The main responsibility for CBRN protection is shifting from militaries to local governments and the private sector. This is because non-state CW attacks involve municipalities and businesses as well as government. Local police and ‘hazmat’ (Hazardous Materials) teams now have a new role of securing vulnerable areas and events from CBRN threats and must work with public health and non-governmental agencies to identify and deal with threats; such agencies often do not have large military budgets or staffing resources. The shifting CBRN defence responsibility and the need to save on acquisition and operating costs is leading to the increasing adoption of dual-use protection and detection systems that are easy to use with minimal training.
Much emphasis in CBRN protection has been on systems and technology but, if coupled with a lack of reliable human intelligence on the ground, this may hamper the ability of law enforcement or intelligence organisations to pre-empt attacks. This problem is heightened by the increased risk and incidence of so-called ‘lone-wolf’ attacks, where a single individual may execute an attack on behalf of a particular political movement, exemplified by the mass shooting at the Pulse nightclub in Orlando, Florida on 12 June which killed 49 people. The perpetrator, Omar Mateen who was killed by police during the attack, are ‘on the radar’ of the authorities, who may lack enough evidence to detain such individuals until the deed has been done. Many such lone operators, when not resorting to the bomb and the bullet, may also, or alternatively, have a penchant for trying to make Improvised Chemical Devices (ICDs) using poisons such as ricin neurotoxins which can be concocted from uncontrolled raw materials. Several such cases have reached court in the past two years in the United Kingdom and US.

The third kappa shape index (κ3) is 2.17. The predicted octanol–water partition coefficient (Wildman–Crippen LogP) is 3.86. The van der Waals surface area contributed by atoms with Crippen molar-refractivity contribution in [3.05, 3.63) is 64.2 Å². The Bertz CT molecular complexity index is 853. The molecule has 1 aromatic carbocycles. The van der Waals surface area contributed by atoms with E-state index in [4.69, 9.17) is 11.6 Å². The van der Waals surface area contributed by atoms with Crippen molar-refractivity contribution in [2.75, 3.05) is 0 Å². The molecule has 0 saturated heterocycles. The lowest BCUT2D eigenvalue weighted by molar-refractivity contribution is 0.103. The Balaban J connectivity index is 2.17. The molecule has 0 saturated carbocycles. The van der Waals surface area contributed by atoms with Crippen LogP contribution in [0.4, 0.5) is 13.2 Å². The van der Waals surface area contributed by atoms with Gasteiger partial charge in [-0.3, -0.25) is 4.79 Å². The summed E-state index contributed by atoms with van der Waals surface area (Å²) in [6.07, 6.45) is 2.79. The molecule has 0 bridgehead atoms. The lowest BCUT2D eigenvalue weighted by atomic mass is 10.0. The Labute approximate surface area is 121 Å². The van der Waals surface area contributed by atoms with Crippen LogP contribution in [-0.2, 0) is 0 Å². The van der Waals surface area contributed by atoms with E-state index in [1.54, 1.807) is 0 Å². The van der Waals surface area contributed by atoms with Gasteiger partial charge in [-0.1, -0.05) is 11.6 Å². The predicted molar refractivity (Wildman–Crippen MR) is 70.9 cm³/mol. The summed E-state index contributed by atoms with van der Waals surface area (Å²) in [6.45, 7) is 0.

Fundamental protection from CBRN is provided by an expanding variety of respiratory protection systems. For example, for first-responder use full Self-Contained Breathing Apparatus (SCBA) provides the highest level of respiratory protection to the user. SCBA systems are hence becoming modular, giving the responder an adaptive system for multiple scenarios. Hybrid systems such as those made by Scott Safety, based in the UK, offer a single man-portable ‘backpack’ of adaptable types of respiratory protection for the first responder to switch systems during an operation. Regarding the Scott Patriot 5510 hybrid Air Purifier Respirator, Powered Air Purifier Respirator and SCBA modular system, the power pack supports telemetry which can provide the responder’s location, position (moving, static or prone). The operator’s body temperature, pulse and breathing rate can all be monitored, as well as battery life and oxygen cylinder levels.